Surety Bond Professionals is a family-owned and operated bonding agency with over 30 years of experience. With access to a broad range of surety markets, our expert agents are ready to assist with all of your construction bond needs.
Purpose of Commercial Construction Loans
Few project owners can put up all of the capital to pay for a commercial building project without borrowing from a bank or other lender. There may be several different sources of funds, different layers in the “capital stack,” that go into financing a commercial building project—often a combination of equity and debt. While certain stakeholders and investors contribute equity, our concern here is with the commercial construction loans that constitute the debt portion of a project’s financing. A commercial construction loan is a business loan obtained by a project owner to finance the construction or renovation of a commercial structure.
Sources of Commercial Construction Loans
Up to $5 million in construction financing can be obtained through one of the Small Business Administration’s commercial construction loan programs: CDC/504 loans or SBA 7(a) loans.
Many project owners prefer to finance construction with a commercial construction loan from a bank they have an established relationship with. Even so, they will need to furnish the bank’s underwriters with detailed construction plans, including floor plans, blueprints, construction timeline, labor and material costs, etc.
Applicants for a commercial construction loan typically must provide much more information to the bank than is required when applying for a personal loan. The bar is higher because there’s usually more money at stake with a commercial construction loan. The borrower’s creditworthiness is of paramount importance because of the risk of default. In addition to a high credit score, banks making commercial construction loans look for:
- A low debt-to-income ratio, typically below 40%
- Collateral, such as accounts receivable, equipment, or property
- High debt service coverage ratio (the applicant’s annual income as a percentage of their cost of debt service)
- A builder qualified to execute the applicant’s detailed plan of construction
- Income tax returns or business profit and loss statements
No matter how well qualified the borrower may be, the bank typically will require a down payment that could be as low as 10%, but a down payment of as 50% to 85% of the total project cost is not uncommon. (The down payment required by the SBA for a CDC/504 or SBA 7(a) loan tends to be lower.) And in some cases, a personal guarantee may be required by the bank.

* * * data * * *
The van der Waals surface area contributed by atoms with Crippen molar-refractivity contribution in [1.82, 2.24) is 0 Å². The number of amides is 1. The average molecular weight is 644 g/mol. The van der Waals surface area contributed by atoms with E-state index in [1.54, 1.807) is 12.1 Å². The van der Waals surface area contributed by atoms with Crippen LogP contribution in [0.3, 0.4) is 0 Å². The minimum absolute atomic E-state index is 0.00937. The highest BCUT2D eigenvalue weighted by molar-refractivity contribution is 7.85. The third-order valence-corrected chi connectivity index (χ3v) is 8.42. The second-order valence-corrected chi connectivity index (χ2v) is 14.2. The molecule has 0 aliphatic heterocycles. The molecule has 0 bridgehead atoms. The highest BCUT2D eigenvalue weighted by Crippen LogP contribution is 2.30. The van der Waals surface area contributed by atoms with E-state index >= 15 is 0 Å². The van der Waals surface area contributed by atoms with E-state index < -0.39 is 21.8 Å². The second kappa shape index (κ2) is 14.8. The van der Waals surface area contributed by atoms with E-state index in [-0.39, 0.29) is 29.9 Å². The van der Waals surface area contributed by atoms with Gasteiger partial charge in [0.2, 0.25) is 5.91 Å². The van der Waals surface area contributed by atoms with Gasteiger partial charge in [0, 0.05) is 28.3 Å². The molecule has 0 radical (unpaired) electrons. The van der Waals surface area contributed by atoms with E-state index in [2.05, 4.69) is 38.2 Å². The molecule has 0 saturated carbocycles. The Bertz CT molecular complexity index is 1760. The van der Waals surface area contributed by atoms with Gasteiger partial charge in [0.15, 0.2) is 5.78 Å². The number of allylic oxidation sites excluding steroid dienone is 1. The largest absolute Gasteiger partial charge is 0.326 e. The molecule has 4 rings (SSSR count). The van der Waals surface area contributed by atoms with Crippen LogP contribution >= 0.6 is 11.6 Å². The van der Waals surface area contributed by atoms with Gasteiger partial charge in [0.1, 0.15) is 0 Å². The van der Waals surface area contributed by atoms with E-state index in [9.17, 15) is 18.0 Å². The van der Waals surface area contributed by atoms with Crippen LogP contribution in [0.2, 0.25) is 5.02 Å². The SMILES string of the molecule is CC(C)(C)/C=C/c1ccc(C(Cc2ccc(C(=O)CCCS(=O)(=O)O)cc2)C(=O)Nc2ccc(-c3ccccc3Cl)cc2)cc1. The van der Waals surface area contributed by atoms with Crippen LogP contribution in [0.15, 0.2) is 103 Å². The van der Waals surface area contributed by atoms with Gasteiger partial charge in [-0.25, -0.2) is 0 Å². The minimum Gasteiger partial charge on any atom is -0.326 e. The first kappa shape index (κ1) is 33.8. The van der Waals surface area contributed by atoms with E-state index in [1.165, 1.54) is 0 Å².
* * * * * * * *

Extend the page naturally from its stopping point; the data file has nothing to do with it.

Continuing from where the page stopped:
Commercial Construction Loan Terms
Loan terms vary from one bank to the next. Most commercial construction loans have a term of 25 years or less. And interest rates may be fixed or variable, at a certain percentage above the prime rate. Well-qualified borrowers may receive better loan terms.
Interest rates are a key consideration in today’s economic environment, as the Federal Reserve raises the prime rate to combat inflation. Although the prime rate has risen in recent months, it has been higher in the past. In fact, in early 2023, the prime rate was around the historical average after having been kept artificially low during the pandemic.
Disbursement of Commercial Construction Loans
Unlike most other types of loans, which are fully funded upon closing, construction loans have a draw schedule based on the project schedule. The builder is paid in increments when certain project milestones have been reached, so the entire amount has been paid by the time the project is completed and approved.
Construction Surety Bonds
Project owners retain a certain percentage of the funds provided by a commercial construction loan as a precaution against paying out the full contract amount before completing the job successfully. Additionally, every commercial project owner can require their builder to furnish certain construction bonds as protection against financial loss if the builder fails to live up to the terms of the construction contract.
For a long time, bonding requirements applied only to public works projects that fell under the federal Miller Act or any state-level “Little Miller” acts. Today, however, private project owners are increasingly implementing similar bonding requirements. At a minimum, contractors on private construction jobs should expect to be asked to provide a performance bond and perhaps a payment bond as well.
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